Interior designer Alessandra Branca shared her tips for creating her signiture look (comfortably classic) with WilliamsSonoma.com. Read on for helpful hints that are easy to apply and equally rewarding!
Reinvent history. The more you study and read, you’ll see there are certain forms that have transcended time. Everything at one point was the new, new thing, but there are certain items we’ve taken along with us throughout history, like Greek Klismos chairs or Chinese ginger jars. I like to reinterpret tradition in a new way, like doing a porcelain garden seat in a wild color. This not only makes a piece more interesting and more personal, but keeps you moving forward and prevents you from yawning.
Dress up. Think about classicism in terms of your wardrobe and the things you reach for and can recreate year after year. Certain housewares act similarly, like a beautiful, sculptural porcelain lamp or a very simple round mirror. I love rush matting too–a sisal rug works anywhere, and you can always layer an antique carpet over it to change the look. I like to mix different styles and silhouettes and play with high and low–like pairing jeans with a Chanel jacket.
Think ahead. I don’t do period rooms. Some people may want a strict colonial style and that’s fine but that’s not what suits me. Unless you’re in a museum it’s not practical for our time. We live differently now. When you’re looking at an image for inspiration, understand what you like about it and close the book on it. Think about what works for you and how to make it yours, rather than simply reproducing something that’s already been done. Don’t fall into the trap of what’s of the moment either. If you focus on building a thoughtful foundation of pieces you love, your space will grow with you.
Simplify your spending. It’s better to have few but beautiful things. When I’m shopping for furniture, I look for the cleanest and most classical forms, not the gooped up stuff. A square backed Louis Seize chair is a wonderful thing to buy. When you’re upholstering, remember the biggest items in a room, or the ones you really invest in, should be the most neutral. For fabrics I like natural materials and find linen velvet very long lasting. Accessories can be more elaborate or busy. It’s easier and less expensive to take risks with smaller items, like a bench or chair in a pop accent.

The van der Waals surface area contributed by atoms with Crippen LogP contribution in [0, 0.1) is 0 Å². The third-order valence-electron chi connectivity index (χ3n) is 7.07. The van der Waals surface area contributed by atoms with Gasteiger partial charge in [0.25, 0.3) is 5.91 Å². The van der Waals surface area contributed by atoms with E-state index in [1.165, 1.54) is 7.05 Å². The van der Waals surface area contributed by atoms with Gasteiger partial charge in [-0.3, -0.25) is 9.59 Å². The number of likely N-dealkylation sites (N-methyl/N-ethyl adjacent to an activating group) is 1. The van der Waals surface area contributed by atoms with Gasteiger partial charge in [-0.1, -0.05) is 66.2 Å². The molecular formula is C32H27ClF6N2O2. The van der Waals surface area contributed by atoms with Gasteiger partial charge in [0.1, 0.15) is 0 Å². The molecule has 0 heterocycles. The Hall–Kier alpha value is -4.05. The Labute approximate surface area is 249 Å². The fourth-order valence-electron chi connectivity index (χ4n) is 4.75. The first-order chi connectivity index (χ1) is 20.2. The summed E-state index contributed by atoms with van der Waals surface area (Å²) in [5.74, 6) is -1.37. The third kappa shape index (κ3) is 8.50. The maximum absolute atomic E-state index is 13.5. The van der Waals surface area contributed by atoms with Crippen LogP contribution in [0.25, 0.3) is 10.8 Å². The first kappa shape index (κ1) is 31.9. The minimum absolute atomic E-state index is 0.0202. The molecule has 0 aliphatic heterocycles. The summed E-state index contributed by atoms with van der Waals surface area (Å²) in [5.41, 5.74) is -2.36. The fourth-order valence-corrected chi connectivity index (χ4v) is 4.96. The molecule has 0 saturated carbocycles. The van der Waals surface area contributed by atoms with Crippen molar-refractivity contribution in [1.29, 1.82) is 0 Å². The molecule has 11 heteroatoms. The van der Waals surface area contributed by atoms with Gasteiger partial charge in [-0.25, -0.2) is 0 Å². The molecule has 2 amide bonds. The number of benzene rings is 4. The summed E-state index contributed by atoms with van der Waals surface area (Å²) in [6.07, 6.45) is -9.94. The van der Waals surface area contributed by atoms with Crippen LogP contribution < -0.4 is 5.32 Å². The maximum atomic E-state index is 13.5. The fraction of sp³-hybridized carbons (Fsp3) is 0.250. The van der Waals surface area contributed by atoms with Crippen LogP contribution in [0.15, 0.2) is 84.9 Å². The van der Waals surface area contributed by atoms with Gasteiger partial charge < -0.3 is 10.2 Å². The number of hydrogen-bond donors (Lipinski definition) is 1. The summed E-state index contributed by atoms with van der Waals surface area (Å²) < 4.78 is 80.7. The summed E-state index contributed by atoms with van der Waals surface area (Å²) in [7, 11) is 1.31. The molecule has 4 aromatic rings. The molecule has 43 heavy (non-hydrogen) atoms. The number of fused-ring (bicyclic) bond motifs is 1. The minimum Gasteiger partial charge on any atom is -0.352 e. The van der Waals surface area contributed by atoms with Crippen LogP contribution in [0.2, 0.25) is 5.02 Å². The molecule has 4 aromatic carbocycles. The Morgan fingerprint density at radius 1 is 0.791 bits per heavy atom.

Age gracefully. When selecting finishes, remember that distressed paints are going to retain their look better over time than something really pristine. Items that have been stained, buffed, and waxed are more forgiving. Glossy French polishes are beautiful but require more upkeep and discipline. If you have kids, lacquered surfaces aren’t practical. Be realistic about the choices you make to find pieces that are going to accept your life.
Separate twins. Symmetry is a timeless design principle, and a wonderful way to create balance, which is inherently pleasing and soothing. It doesn’t, however, mean you need to buy everything in pairs. If you’re decorating around a fireplace, it’s perfectly fine to use a settee on one side and a banquette on the other. Think more broadly about drawing out similarities in height, function, and concept. There’s nothing wrong with mixing styles either–it’s nice to create some visual tension.
Forget fluorescents. Certain palettes are promoted more than others at certain times, at which point I won’t use them as much. Teal and eggplant feel very 80′s to me, and hunter and burgundy are similarly tough. I take my color cues from Renaissance paintings, and also from nature. I love colors that look like they withstood time: taupe and grey-beige, reds, blues, mossy green. Anything day-glo or too strong isn’t going to last.
My favorite items at WSH (William Sonoma Home). The Kate slipper chair is a sure shot. It’s comfortable, has great proportions, and since it’s a smaller piece you could get away with doing it in zebra or persimmon. The Beverly sofa has that classic English chesterfield form, and would be so chic in dark grey velvet. The Mason desk could also be used behind a sofa, or in a small apartment, you could even dine on it. The loft standing lamp is attractive in brass, and it has an urban edge that could work in any interior. And you can never have too many cashmere throws, especially monogrammed in a contrasting color.
-Alessandra Branca, Branca Interiors